Windows 7 users can download Internet Explorer 10, the default browser that launched with Windows 8, as Microsoft aims to reclaim browser market share lost to Google Chrome.

Microsoft is finally letting Windows 7 users experience Internet Explorer 10 (IE10), months after it was officially released with Windows 8 on Oct. 26, by opening up the download floodgates. The browser was released worldwide on Feb. 26 in 95 languages for both the 32- and 64-bit versions of the popular desktop OS.

Although the browser has taken a back seat to Windows 8's new tiled interface, touch-enabled features and new app store, IE10 is nonetheless one of the operating system's most critical features as it represents Microsoft's attempt to reclaim its lead in the browser wars.

Last May, Google achieved the once-daunting goal of unseating IE. According to StatCounter, a Web metrics firm, Chrome surpassed IE during that month, effectively becoming the world's most popular browser.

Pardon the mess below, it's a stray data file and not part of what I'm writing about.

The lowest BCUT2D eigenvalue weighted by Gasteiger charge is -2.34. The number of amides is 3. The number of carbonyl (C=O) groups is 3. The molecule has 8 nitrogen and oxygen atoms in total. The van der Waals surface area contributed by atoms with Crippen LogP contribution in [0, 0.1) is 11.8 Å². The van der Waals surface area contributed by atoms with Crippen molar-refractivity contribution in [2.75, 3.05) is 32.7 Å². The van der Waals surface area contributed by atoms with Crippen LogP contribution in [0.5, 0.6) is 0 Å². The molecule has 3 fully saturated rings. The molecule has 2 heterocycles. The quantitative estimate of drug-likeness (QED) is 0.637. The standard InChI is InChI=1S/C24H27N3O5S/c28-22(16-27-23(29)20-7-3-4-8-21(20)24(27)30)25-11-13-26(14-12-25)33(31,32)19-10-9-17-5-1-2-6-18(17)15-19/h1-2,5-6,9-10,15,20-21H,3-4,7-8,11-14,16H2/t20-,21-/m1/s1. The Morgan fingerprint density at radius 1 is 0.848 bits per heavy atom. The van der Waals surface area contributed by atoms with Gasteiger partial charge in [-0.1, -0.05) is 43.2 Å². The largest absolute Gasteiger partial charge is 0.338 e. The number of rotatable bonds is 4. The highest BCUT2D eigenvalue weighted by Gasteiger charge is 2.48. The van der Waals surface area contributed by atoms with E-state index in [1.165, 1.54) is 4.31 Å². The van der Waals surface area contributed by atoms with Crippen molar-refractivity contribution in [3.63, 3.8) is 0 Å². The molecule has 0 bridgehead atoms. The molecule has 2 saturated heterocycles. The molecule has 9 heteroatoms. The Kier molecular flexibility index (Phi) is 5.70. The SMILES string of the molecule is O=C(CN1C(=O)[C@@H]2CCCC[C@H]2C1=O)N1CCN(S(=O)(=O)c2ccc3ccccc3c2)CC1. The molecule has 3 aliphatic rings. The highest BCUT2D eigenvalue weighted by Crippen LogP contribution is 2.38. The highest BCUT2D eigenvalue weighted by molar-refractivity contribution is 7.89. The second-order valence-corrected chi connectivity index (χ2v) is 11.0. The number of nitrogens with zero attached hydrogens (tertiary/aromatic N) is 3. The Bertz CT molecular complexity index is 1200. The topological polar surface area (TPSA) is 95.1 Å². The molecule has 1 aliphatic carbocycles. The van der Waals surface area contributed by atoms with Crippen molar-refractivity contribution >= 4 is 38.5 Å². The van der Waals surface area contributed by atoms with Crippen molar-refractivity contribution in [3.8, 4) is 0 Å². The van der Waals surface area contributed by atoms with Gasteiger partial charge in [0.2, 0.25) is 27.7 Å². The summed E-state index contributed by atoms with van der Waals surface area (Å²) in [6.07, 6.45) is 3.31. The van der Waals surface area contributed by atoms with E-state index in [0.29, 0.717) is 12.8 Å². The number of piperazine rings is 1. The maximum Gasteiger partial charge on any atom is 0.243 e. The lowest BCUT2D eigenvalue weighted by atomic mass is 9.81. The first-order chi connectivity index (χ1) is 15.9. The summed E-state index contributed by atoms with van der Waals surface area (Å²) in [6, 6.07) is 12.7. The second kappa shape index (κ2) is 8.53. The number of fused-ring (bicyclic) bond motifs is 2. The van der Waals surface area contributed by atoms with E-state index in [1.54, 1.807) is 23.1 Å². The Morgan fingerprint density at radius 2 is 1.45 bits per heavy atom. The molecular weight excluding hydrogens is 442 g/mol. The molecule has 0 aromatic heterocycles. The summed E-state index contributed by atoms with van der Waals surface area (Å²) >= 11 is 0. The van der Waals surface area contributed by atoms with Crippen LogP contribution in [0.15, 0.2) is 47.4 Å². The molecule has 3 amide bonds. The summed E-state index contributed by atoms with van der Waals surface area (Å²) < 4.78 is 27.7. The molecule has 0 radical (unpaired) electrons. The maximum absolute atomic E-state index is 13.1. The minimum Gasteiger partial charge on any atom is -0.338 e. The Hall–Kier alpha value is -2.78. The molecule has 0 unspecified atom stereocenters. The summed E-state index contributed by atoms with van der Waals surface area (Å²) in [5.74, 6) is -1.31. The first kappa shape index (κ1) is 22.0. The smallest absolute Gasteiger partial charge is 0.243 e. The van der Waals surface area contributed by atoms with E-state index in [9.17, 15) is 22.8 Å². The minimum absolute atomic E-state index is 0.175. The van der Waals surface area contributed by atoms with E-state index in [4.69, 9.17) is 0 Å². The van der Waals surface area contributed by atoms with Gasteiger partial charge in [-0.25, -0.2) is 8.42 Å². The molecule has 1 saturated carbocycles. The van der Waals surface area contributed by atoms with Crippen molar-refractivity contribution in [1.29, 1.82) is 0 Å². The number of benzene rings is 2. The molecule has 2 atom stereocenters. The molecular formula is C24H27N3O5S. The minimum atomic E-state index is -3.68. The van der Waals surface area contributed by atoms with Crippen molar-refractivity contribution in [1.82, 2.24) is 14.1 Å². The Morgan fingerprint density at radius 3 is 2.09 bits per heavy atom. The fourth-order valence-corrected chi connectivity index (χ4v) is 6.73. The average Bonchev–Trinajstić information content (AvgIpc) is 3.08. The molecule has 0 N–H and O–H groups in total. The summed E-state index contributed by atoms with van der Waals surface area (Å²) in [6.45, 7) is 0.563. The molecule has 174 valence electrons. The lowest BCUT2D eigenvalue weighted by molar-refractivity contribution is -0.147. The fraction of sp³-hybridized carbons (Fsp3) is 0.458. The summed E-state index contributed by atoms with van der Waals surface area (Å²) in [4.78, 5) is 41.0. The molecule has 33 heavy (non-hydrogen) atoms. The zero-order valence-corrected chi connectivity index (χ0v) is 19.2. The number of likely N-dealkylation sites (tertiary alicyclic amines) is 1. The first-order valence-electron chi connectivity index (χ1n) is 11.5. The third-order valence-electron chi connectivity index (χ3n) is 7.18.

With IE10, Microsoft is keen to turn the tide. Last month, the company attempted to reconnect with Generation Y by releasing a nostalgia-filled YouTube video called "Child of the 90s" that became a viral hit. The 1990s-themed video has amassed more than 13 million views to date.

Today, the software maker is hoping that Windows 7's massive user base will give IE10 the momentum it needs to put some distance between it and Google Chrome—and to a lesser extent, Mozilla Firefox. The way to fend off the competition is to make big strides in browser performance.

In an MSDN Blog post, Internet Explorer group program manager Rob Mauceri, spelled out what Windows 7 users can expect from the not-so-new browser. "As with Windows 8, IE10 on Windows 7 improves performance across the board with faster page loading, faster interactivity and faster JavaScript performance, while reducing CPU usage and improving battery life on mobile PCs," he wrote.